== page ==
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The latest cross-channel marketing trends

With consumers dividing their time between devices more and more, and mobile overtaking desktop use last year, the importance of multi-media campaigns has never been more important. But is cross-channel marketing getting any easier?

We look here at a recent report authored by eMarketer, Cross-Channel Trends Roundup, to find out the latest developments in this field.

Research suggests that whilst cross-channel marketing is gaining in popularity, there are still significant challenges facing the teams behind these multi-media campaigns: attribution and understanding the path to purchase were highlighted in the report as the most important factors in ensuring a successful campaign of this nature.

A majority of those surveyed for this report were concerned about how to identify the same individual across different channels, and the ability to compare digital and offline metrics.


While content marketing is still viewed as a key area, it is those who are ensuring their content can be viewed on almost any screen who are achieving the best results in this area. If your content can’t be pushed to a mobile device then there is almost no doubt that you’re missing a fair chunk of your target market. According to eMarketer forecasts, those with access to the mobile internet will spend on average, two hours and 14 minutes a day on a smartphone, two hours 43 minutes on a tablet and 39 minutes on a desktop.

“But content that works well on Facebook may not work on Twitter or Pinterest, or as an organic search result—or perhaps a consumer only uses Facebook on mobile and Pinterest on desktop. In a February 2014 survey of Fortune 500 CMOs by Mass Relevance and CMO Council, reaching consumers across digital touchpoints was the second- biggest challenge among respondents for this year,” the report reads.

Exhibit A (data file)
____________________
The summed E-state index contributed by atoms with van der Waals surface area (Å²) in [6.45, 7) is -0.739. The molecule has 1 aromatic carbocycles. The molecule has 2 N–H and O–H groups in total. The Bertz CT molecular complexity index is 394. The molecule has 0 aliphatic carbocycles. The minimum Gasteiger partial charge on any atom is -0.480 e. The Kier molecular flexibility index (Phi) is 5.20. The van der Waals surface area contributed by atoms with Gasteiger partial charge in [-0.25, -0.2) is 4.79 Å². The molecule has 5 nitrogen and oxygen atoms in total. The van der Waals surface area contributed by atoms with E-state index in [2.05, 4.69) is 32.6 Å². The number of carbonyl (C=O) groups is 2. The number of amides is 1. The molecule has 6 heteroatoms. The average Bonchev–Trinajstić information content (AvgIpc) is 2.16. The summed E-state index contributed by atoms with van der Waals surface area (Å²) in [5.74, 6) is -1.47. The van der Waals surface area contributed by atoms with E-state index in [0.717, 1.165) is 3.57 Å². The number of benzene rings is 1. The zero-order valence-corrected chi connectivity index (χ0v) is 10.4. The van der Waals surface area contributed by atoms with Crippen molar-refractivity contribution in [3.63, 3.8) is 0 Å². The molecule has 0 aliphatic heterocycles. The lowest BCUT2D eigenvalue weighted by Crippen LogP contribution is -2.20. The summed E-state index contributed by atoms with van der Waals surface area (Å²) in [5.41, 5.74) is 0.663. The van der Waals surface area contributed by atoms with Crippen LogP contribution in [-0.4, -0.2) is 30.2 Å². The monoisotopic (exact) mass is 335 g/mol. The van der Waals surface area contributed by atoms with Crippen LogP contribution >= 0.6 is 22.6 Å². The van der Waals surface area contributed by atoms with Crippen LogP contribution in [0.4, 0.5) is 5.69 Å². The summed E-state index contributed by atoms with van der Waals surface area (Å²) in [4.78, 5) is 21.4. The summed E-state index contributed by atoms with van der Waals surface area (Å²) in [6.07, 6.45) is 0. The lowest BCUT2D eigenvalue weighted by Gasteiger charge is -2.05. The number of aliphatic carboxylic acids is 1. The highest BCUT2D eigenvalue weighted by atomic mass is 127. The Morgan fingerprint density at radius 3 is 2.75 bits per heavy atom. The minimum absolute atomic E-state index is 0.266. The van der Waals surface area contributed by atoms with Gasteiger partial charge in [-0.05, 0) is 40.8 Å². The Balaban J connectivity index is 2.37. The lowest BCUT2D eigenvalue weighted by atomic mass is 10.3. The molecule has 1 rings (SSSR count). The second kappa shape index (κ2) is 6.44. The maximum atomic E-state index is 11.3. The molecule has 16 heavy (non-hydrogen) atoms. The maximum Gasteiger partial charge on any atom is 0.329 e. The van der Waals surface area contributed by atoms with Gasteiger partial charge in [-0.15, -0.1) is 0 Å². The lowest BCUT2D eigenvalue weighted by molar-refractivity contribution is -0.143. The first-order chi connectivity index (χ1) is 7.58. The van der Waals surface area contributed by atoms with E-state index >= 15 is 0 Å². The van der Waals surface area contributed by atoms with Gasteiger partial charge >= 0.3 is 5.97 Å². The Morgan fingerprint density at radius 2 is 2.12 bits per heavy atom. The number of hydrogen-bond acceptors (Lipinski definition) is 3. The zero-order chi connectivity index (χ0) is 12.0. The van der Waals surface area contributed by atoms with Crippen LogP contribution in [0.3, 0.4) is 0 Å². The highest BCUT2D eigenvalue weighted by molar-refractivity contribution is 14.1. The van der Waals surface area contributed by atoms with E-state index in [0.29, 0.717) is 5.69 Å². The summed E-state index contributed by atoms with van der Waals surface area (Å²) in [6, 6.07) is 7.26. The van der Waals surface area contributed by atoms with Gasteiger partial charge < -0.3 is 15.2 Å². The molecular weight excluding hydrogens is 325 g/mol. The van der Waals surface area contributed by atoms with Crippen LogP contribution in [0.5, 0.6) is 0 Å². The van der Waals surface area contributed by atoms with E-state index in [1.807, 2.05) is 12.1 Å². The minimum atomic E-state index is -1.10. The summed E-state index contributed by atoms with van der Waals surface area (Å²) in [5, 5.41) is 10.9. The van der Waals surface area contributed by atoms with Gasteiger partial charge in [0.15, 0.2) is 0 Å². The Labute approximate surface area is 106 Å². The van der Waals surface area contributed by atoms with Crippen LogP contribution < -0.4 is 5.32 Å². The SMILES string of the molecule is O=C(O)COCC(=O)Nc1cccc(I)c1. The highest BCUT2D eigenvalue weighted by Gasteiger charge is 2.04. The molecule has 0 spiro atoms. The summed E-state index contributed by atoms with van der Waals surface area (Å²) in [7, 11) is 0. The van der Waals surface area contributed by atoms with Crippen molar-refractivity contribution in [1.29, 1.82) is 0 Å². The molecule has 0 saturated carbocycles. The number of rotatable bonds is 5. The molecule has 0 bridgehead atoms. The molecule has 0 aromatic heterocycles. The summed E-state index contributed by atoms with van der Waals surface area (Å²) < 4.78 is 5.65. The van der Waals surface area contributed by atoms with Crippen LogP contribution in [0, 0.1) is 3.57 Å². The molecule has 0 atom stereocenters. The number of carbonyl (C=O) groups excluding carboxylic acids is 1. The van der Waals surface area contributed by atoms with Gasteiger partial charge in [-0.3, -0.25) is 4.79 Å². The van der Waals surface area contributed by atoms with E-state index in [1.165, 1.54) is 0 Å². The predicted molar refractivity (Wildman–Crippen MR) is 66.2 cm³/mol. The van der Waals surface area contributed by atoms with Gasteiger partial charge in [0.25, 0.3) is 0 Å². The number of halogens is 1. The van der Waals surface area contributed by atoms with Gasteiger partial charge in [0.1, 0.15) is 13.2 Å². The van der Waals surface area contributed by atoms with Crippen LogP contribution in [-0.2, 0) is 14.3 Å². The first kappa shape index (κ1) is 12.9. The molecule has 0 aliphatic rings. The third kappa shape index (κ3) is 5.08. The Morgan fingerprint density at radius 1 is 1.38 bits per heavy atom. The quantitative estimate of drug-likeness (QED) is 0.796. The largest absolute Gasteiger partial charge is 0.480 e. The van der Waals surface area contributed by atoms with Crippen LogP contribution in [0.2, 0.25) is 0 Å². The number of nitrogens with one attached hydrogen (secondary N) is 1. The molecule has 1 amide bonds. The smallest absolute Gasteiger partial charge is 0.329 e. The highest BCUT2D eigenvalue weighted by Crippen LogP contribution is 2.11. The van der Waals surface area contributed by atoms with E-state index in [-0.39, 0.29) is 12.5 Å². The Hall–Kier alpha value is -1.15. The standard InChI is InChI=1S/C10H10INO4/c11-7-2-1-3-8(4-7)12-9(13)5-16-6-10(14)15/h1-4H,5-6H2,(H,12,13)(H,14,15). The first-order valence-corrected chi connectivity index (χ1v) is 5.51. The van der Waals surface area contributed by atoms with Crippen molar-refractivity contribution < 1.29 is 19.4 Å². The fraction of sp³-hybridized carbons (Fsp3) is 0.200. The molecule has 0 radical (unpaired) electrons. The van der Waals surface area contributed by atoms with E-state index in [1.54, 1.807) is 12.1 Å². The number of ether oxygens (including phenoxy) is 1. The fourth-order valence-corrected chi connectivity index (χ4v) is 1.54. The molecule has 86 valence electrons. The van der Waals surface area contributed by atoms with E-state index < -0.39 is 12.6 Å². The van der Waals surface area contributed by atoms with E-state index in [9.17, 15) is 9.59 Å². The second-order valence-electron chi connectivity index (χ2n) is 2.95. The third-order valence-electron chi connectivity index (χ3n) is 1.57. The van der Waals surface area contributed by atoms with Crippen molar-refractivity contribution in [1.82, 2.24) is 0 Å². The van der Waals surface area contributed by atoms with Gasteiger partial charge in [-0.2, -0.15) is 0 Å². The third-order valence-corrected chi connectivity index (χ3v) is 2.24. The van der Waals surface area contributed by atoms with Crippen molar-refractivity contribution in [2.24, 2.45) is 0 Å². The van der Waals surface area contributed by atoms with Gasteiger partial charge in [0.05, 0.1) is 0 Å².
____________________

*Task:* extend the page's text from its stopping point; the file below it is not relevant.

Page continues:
The consumer journey

While mobile search may be the future, it is still desktop that is a key player for marketers. “… with a mobile revolution under way, the desktop is finding a long-term home as a piece—but no longer the center—of the consumer journey.”

Marketers still aim to catch consumers at various times on different devices, but it is now often on a smart device where they will succeed in first catching a consumer’s attention – 2013 data suggests cross-over between mobile and desktop accounted for nearly 15 per cent of unique visitors among the top 15 American web properties.

This is interesting because you may want to think about how to adapt your desktop site to cater for those who have already viewed it on a mobile device. However, this is an area that is extremely hard to measure, i.e. measuring cross-device results and trying to ascertain whether mobile activity resulted in an eventual sale.

Comparing prices, research

Digital channels are now the clear choice for consumers when it comes to researching a product or comparing prices, with the latter the most common in-store mobile activity.

Digital devices were also the preferred choice when it came to purchasing products from a multi-channel retailer, just 41 per cent said they would prefer to make a purchase in a brick-and-mortar store. According to the report, one quarter of smart phone users research products online  weekly before visiting a store, while 22 per cent said they researched products on a mobile device while in store.


For the full report visit